In October 2009, Ivanhoe and the government struck an investment agreement on Oyu Tolgoi after years of difficult negotiations. Under the terms of the deal, Ivanhoe got 66% of Oyu Tolgoi and Mongolia got 34% (a separate arrangement allows Rio Tinto to acquire up to 49% of Ivanhoe’s shares, which it maxed out Monday).
This month, 20 members of the Mongolian parliament petitioned the government to claim a bigger stake in the project. The move appeared to be politically motivated ahead of elections next year. Last week, a senior government minister confirmed that Mongolia wants to discuss potential changes to the deal. The government can boost its stake to 50% from 34% under the current arrangement, but not until 2039. Some politicians now want to speed up that timeline.
Ivanhoe issued a tensely worded statement saying that it expects the government to honour the current agreement, and Rio Tinto made similar comments.
“I think what we are demonstrating is that the investment agreement is a contract, and we’re going to honour our commitments and we expect the government to honour its commitments,” said Cameron McRae, president of Oyu Tolgoi LLC and Rio’s Mongolia country manager.
Ivanhoe and Rio have spent more than US$2.5-billion on construction so far, and the first phase of the mine is 50% complete. That money would never have been spent without a firm investment agreement.
Meanwhile, trouble is once again flaring up between Mr. Friedland and Rio Tinto (which is building the mine). It started last week, when senior Rio executive Andrew Harding suggested that commercial production at Oyu Tolgoi, scheduled for 2013, could be delayed if power supply from China is not secured. Ivanhoe retorted by claiming that a deal to secure power is progressing as expected.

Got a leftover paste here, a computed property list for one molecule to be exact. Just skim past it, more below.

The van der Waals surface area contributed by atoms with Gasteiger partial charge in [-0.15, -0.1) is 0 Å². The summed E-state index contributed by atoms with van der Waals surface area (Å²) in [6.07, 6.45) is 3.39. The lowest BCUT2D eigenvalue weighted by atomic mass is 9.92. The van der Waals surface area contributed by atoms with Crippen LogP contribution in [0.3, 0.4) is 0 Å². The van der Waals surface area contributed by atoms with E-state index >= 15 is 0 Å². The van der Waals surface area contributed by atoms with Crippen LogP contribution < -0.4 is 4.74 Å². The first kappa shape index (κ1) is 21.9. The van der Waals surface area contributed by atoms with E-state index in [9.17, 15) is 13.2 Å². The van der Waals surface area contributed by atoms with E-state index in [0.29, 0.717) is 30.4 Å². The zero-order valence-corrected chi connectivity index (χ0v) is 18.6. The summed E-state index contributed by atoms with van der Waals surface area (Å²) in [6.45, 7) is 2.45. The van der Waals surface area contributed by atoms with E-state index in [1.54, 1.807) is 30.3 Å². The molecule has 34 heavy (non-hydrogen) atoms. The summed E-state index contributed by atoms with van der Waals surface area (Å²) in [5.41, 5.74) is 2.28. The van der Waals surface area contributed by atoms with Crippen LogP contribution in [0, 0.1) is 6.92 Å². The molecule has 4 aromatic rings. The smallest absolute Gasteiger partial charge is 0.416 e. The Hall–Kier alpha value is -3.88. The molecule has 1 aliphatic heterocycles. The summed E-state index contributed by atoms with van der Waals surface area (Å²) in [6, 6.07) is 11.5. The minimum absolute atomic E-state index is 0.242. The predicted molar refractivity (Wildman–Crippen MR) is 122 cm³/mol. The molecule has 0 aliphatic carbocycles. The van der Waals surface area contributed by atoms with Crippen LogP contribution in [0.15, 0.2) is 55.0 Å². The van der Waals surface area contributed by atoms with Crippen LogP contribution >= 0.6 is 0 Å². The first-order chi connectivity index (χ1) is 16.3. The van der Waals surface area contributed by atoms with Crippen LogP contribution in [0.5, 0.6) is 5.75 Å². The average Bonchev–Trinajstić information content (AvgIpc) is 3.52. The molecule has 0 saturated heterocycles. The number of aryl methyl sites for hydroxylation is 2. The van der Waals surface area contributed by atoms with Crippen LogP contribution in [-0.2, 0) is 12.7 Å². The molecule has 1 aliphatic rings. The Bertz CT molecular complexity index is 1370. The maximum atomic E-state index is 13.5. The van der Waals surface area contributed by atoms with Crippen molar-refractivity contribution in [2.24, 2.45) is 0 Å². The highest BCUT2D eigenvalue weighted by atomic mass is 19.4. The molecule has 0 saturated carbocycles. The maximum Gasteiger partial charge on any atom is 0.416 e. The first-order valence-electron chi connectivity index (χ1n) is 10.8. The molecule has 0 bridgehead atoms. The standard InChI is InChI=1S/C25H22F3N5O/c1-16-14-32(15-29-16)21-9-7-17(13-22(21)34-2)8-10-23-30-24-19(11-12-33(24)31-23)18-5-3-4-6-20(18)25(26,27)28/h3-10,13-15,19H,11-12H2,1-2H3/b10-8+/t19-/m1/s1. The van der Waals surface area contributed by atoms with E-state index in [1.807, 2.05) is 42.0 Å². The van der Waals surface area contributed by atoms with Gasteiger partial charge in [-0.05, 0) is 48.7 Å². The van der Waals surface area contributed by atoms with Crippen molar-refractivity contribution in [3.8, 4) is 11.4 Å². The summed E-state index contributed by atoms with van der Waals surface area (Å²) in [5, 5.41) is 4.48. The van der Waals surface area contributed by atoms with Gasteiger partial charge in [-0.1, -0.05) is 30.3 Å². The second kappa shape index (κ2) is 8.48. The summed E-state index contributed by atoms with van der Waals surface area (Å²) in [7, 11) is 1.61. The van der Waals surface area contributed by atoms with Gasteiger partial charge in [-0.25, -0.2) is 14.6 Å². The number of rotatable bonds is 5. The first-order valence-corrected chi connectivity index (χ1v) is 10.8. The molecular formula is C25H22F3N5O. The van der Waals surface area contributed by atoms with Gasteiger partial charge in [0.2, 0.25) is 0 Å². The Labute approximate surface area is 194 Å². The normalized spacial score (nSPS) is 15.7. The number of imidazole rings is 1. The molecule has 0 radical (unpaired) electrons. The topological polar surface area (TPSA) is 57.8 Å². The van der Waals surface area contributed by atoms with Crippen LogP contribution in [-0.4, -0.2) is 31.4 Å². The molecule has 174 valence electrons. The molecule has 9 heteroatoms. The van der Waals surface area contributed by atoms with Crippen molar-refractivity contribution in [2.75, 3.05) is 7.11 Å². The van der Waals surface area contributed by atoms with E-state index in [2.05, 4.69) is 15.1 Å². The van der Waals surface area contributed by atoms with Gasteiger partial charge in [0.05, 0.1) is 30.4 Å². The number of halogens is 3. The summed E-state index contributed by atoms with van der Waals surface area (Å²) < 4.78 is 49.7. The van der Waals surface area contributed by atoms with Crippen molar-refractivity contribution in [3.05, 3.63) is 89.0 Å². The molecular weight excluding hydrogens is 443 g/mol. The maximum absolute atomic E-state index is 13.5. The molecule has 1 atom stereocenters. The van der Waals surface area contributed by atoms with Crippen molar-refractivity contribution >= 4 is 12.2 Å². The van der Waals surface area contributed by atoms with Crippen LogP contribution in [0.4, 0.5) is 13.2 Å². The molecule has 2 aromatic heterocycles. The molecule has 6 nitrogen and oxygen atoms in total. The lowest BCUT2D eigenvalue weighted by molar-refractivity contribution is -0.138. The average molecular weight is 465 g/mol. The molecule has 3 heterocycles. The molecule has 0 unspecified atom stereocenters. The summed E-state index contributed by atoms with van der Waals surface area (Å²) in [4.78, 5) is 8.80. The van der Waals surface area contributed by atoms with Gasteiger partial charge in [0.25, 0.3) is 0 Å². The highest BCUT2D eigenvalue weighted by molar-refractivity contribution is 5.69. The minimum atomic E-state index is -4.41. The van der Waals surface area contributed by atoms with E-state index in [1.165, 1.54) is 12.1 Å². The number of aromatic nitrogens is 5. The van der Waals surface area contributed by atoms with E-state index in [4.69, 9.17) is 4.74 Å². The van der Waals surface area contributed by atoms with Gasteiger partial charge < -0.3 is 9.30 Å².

Sources close to Rio said there was “nothing new” in this sudden dispute. They said that Mr. Harding’s comments reflect the fact that there is always risk when trying to strike a deal between Mongolia and China, where relations are always a little tense.
Another issue coming to a head is the arbitration hearing between Rio and Ivanhoe over the latter’s shareholder rights plan (or “poison pill”). The arbitration is scheduled for next month, and Rio hopes to strike the pill down and prevent Ivanhoe from issuing more shares if it receives a takeover bid.
Rio has a standstill agreement that prevents it from raising its Ivanhoe stake past 49% until Jan. 18 of next year, unless it makes an offer for the whole company.
Rio Tinto pays Can$73 million for 49% of Ivanhoe Mines
By Michael Allan McCrae
27 September 2011
Rio Tinto announced today that it paid Can$73 million for 49% of Ivanhoe Mines.
Rio Tinto acquired an additional 3,700,000 common shares in Ivanhoe Mines Ltd. through a wholly-owned subsidiary, Rio Tinto International Holdings Limited, increasing Rio Tinto's ownership in Ivanhoe Mines by 0.5 per cent to a total of 361,858,442 common shares or 49 per cent through a privately negotiated share purchase agreement.
Shares in Ivanhoe Mines dipped as much as 21% yesterday after the Mongolian government sought a bigger share of the Oyu Tolgoi project.